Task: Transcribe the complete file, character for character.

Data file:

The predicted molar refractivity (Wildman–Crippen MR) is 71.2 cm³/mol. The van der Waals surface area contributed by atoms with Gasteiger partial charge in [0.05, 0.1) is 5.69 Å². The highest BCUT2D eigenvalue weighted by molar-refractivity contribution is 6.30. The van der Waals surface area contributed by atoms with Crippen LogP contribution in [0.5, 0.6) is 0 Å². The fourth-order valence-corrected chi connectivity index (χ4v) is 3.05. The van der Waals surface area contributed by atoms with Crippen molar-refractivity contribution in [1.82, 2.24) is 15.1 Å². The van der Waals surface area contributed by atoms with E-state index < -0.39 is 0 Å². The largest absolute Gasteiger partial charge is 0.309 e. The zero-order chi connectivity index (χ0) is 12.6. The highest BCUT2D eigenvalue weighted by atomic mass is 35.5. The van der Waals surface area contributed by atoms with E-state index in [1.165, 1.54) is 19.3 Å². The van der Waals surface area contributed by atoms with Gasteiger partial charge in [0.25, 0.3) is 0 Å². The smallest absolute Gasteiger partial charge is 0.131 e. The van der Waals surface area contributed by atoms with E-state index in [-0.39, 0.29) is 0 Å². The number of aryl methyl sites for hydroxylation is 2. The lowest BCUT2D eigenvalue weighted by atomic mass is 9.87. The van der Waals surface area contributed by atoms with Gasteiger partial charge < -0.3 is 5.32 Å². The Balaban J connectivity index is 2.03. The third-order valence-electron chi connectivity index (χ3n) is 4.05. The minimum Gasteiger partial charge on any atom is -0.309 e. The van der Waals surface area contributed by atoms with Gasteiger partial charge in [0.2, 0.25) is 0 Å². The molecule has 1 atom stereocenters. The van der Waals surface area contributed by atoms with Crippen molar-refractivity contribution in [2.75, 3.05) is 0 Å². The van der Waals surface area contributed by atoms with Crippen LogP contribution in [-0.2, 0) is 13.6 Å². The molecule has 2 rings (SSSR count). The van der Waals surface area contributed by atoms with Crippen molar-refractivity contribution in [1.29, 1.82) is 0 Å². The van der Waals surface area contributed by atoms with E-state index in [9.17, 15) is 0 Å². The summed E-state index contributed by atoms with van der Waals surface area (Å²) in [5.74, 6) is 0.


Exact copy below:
The predicted molar refractivity (Wildman–Crippen MR) is 71.2 cm³/mol. The van der Waals surface area contributed by atoms with Gasteiger partial charge in [0.05, 0.1) is 5.69 Å². The highest BCUT2D eigenvalue weighted by molar-refractivity contribution is 6.30. The van der Waals surface area contributed by atoms with Crippen LogP contribution in [0.5, 0.6) is 0 Å². The fourth-order valence-corrected chi connectivity index (χ4v) is 3.05. The van der Waals surface area contributed by atoms with Crippen molar-refractivity contribution in [1.82, 2.24) is 15.1 Å². The van der Waals surface area contributed by atoms with E-state index < -0.39 is 0 Å². The largest absolute Gasteiger partial charge is 0.309 e. The zero-order chi connectivity index (χ0) is 12.6. The highest BCUT2D eigenvalue weighted by atomic mass is 35.5. The van der Waals surface area contributed by atoms with E-state index in [1.165, 1.54) is 19.3 Å². The van der Waals surface area contributed by atoms with Gasteiger partial charge in [0.25, 0.3) is 0 Å². The smallest absolute Gasteiger partial charge is 0.131 e. The van der Waals surface area contributed by atoms with E-state index in [-0.39, 0.29) is 0 Å². The number of aryl methyl sites for hydroxylation is 2. The lowest BCUT2D eigenvalue weighted by atomic mass is 9.87. The van der Waals surface area contributed by atoms with Gasteiger partial charge < -0.3 is 5.32 Å². The Balaban J connectivity index is 2.03. The third-order valence-electron chi connectivity index (χ3n) is 4.05. The minimum Gasteiger partial charge on any atom is -0.309 e. The van der Waals surface area contributed by atoms with Gasteiger partial charge in [0.2, 0.25) is 0 Å². The molecule has 1 atom stereocenters. The van der Waals surface area contributed by atoms with Crippen molar-refractivity contribution in [2.75, 3.05) is 0 Å². The van der Waals surface area contributed by atoms with Crippen LogP contribution in [-0.2, 0) is 13.6 Å². The molecule has 2 rings (SSSR count). The van der Waals surface area contributed by atoms with Crippen molar-refractivity contribution in [1.29, 1.82) is 0 Å². The van der Waals surface area contributed by atoms with E-state index in [9.17, 15) is 0 Å². The summed E-state index contributed by atoms with van der Waals surface area (Å²) in [5.74, 6) is 0.